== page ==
Good thrash metal is a lot of things. It’s aggressive and combative. It’s in your face with the attitude. The music is bombastic and often extremely fun music

5 years ago

Good thrash metal is a lot of things. It’s aggressive and combative. It’s in your face with the attitude. The music is bombastic and often extremely fun music to listen to. The best thrash should make you want to stand up for your rights, flip police cars, and take on authority figures. It’s really at its best when it’s stripped down with no frills. And for that, all hail Roadkiller.

Roadkiller is a brand new band from Philadelphia and the brainchild of singer and guitarist. She makes what can only be described as an aggressive mix of thrash metal and hardcore punk though I wouldn’t necessarily call it crossover. It really sounds like thrash metal going back to its roots of the late 70s and early 80s. Get on your studded bracelets and battle jackets, because this record’s gonna need you to hop on the back of its hog and blaze a trail down the highway.

For real, that’s what this record sounds like. There’s a drive and direction to each track. They are plowing forward with fervor and gusto. That’s really a credit to the drums. For a band’s first-ever recording, there’s a wonderful crispness to them and how they cut through the mix. They also rarely repeat themselves. For some folks, constant and unending blast beats can be unending with their repetition. It can even seem dull at a certain point if you’re always playing the same thing. That doesn’t happen here at all. It just gives each track a freshness and distinct quality that separate each song.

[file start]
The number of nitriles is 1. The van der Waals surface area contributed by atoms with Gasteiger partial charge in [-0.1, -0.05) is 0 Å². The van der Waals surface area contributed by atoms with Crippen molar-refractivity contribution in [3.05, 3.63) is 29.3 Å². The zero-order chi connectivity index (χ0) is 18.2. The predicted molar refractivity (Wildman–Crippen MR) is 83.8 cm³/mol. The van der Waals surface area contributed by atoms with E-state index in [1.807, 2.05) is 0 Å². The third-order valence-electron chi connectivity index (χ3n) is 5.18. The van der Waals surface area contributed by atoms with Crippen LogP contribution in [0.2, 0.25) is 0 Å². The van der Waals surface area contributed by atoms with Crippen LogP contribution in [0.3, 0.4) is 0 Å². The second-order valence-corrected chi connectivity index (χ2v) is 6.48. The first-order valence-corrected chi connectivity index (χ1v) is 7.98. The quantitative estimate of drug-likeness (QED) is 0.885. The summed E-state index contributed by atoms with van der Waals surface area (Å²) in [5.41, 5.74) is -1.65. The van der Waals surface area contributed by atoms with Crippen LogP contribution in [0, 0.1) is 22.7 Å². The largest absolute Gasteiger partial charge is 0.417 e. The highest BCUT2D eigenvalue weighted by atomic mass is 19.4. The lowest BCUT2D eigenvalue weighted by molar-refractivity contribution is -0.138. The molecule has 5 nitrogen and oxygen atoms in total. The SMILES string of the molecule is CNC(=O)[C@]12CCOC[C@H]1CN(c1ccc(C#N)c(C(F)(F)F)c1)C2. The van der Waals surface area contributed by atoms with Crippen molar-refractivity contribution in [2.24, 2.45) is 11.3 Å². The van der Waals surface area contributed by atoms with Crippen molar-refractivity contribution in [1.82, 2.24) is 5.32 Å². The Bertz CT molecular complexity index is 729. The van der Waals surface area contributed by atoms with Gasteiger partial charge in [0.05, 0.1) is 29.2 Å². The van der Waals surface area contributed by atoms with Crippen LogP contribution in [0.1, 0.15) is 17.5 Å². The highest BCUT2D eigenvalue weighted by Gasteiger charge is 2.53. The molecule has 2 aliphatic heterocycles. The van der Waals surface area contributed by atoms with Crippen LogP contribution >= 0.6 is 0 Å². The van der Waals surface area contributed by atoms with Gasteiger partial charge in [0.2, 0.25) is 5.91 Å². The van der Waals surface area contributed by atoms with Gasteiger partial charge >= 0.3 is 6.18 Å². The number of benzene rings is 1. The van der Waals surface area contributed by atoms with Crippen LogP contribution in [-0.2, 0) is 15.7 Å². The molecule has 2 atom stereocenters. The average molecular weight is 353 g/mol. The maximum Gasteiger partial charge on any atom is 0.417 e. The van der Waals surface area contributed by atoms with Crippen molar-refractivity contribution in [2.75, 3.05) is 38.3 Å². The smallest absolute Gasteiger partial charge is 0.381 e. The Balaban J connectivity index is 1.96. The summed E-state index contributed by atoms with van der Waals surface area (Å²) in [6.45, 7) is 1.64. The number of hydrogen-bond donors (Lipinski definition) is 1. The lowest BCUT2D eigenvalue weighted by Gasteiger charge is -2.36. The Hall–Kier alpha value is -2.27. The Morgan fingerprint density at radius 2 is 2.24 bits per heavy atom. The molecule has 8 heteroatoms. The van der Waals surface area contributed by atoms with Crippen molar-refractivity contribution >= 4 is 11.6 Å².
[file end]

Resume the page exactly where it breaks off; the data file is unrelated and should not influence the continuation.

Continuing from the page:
Similarly, the melodies give a very rough edge to all the songs. There’s an absolutely delectable crunch to the guitars. It’s distortion that’s a very pleasant grate the moshers crave. It’s like guitar strings being played with rusty nails. Combine that with chugging-style riffs, and you’ve got one heck of a sound.

What sticks out the most is the vocals. The vocals truly compliment the music with her satisfying tones. They’re sort of halfway between shouting and full-on singing. There’s a melodic quality to her voice that adds an extra texture to the tracks. However, it’s not so sing-songy that she sounds like she’s singing the national anthem at the Super Bowl. Think of it more as a rough lilt. I never thought a singer could create this kind of sound with the vocals, but Tank absolutely nails it.

Once you put all the meat into the grinder, it combines to create the soundtrack of metalhead biker heaven. The intro track “Zenobia” makes it perfectly clear that you need to either speed up or get the hell out of the way. The driving drums and palm-muted power chords evoke images of late 70s and early 80s hard edge rockin’. It’s such a wonderfully produced old school sound reminding you of equal parts Motörhead and Sex Pistols with its musicianship, songwriting, and attitude. If you’re a metal and punk fan, you’re gonna like what Tank puts between your ears.

For a first recording, this is a damn fine introduction. Roadkiller really does combine the best of both punk and thrash metal. The raw belligerence and rebelliousness of the sound brings out your inner studded jacket biker warrior. I imagine this as what the guitarist in Mad Max: Fury Road wished he could’ve written for riding the wastelands in search of gasoline and adventure. It’s a quick 5 track record, but it’s well worth the minor time investment. I very much look forward to hearing more from Roadkiller and preferably soon.

Roadkiller is available now.

Pete Williams

Published 5 years ago